I have few photos of that latter part of the walk.  I was too busy hanging on, and hoping.  We stood chatting companionably to our fellow walkers for quite some time, relief in our laughter. They were from Dorset, on a first visit to Yorkshire, and traveling in a campervan.  We discussed good places to visit, and consulted each of our maps before agreeing to take slightly different routes back to Goathland.  Theirs appeared longer and we joked that whoever was back first should buy the beers.

Our route climbed gently through a forest of ferns, until at last we crested the hill.  Just the faintest hint of sunshine lit the rolling expanse ahead. Still we had to toil upwards, and upwards some more, but it no longer mattered.  We were free of the canyon.

Up above the woods it looked a long way down to the valley floor.  At the top of the stepped incline we had chosen not to climb, there was a map.  If you look closely you will see that there are two paths marked.  The one we followed, beside the beck, and an alternative ‘permissive’ path, a little higher up.  With hindsight….

Almost back to the village, something a little unusual caught our eye, through a gap in the stone wall.  Can you see what they are?

Alpaca!  I was prepared for moorland sheep, but this was a bit of a surprise.  The sheep were busy munching, and kept themselves to themselves.

Arriving at the long village green, we spotted, far ahead of us, our couple who had taken the ‘longer’ route.  No hurry to catch them up.  St. Mary’s Church was open, inviting a quick look inside.  Simple, but beautiful.  The stained glass, beacons of light.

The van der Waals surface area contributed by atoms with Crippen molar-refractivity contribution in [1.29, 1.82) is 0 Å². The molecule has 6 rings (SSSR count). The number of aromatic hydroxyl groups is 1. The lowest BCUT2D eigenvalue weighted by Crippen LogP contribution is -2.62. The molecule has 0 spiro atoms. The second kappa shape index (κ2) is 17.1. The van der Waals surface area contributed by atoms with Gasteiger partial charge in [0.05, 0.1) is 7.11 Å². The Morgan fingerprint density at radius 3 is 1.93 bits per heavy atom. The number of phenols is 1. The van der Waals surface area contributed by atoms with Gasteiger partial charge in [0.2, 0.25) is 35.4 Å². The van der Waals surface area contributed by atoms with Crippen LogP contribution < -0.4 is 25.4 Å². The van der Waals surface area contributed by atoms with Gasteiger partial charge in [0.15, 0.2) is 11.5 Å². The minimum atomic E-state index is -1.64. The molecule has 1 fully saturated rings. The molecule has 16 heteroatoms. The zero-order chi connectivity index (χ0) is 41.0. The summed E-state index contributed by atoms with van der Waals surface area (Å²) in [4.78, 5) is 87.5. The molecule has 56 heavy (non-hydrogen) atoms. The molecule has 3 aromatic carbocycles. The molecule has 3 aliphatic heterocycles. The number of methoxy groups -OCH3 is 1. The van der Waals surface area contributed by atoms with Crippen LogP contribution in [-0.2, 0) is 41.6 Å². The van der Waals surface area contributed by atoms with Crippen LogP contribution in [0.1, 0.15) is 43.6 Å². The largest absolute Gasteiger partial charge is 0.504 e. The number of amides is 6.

I was wrong, of course.  There was a hurry!  We arrived at the pub at 2.40pm, only to find that they stopped serving food at 2.30pm.  The menu, tantalising, but out of bounds.  If you’re thinking that this walk was a disaster, start to finish, well, I might be tempted to agree with you. But that wouldn’t be true.  It was taxing, no doubt, but it gave me a perspective that I wouldn’t otherwise have enjoyed.

You know, from the title of this post, that I’ve been here a time or two before.  For a look at Goathland itself, and details of the Rail Trail, take a look back at Steam’s up in North Yorkshire. I think I’ve earned a week off now, don’t you?

I’m away to the Algarve on Thursday, so that gives me plenty of time to catch up with everybody before I go.  I won’t be posting a walk next Monday, because I don’t have Wifi in Tavira.  I suspect it will be too warm to think about walking far.  I’ll be back the following week, though, and more than happy to have your company.  Details, as always, on my Jo’s Monday walk page. Many thanks to all of you who follow along so loyally, and to my lovely contributors, who make this all possible.  And now, enough of me- let’s put the kettle on!

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We start with sunny September memories from Jude.  A swathe of beauty, fit for a queen :

Garden Portrait : Glamis Castle Walled Garden

And a walk to improve your photographic skills, with lovely Debbie :

A walk around quirky Bordeaux

Swirling mists in the Pyrenees, accompany Drake :

Like an upstair jungle

What mischief is Jackie up to, back in Toronto?

Hot Plate

Lady Lee makes Malta look irresistible again!

Our Malta experience 2

More beautiful memories from Becky!  She knows all too well that I love this place :

An evening stroll in Mertola

Agness hails originally from Poland, but she likes to keep on the move!

Mapping Melbourne- a Walking Tour around the City Sights

Cheryl conquers her fear of heights for some magnificent views.  Braver than me!

Hiking Inwangsan in Summer

And Woolly?  He’s lingering with the war graves :

Jo’s-Monday-Walk-Wk26

I couldn’t choose a better traveling companion than Gilly.  Let her show you her home turf :

Views of Dartmouth

And for a jaunty Irish stroll, wouldn’t you just like to be beside Ann Christine?

Early Morning Kilkenny 

Let’s finish with another garden.  A classic beauty from Cady Luck Leedy :

Jo’s Monday walk : A Visit to Sissinghurst

That’s it for a little while.  Enjoy Summer, if you’re here in the UK.  I’ll be eating strawberries and trying to keep up with Wimbledon.  Take good care, all of you!  I’ll try to bring back some cake.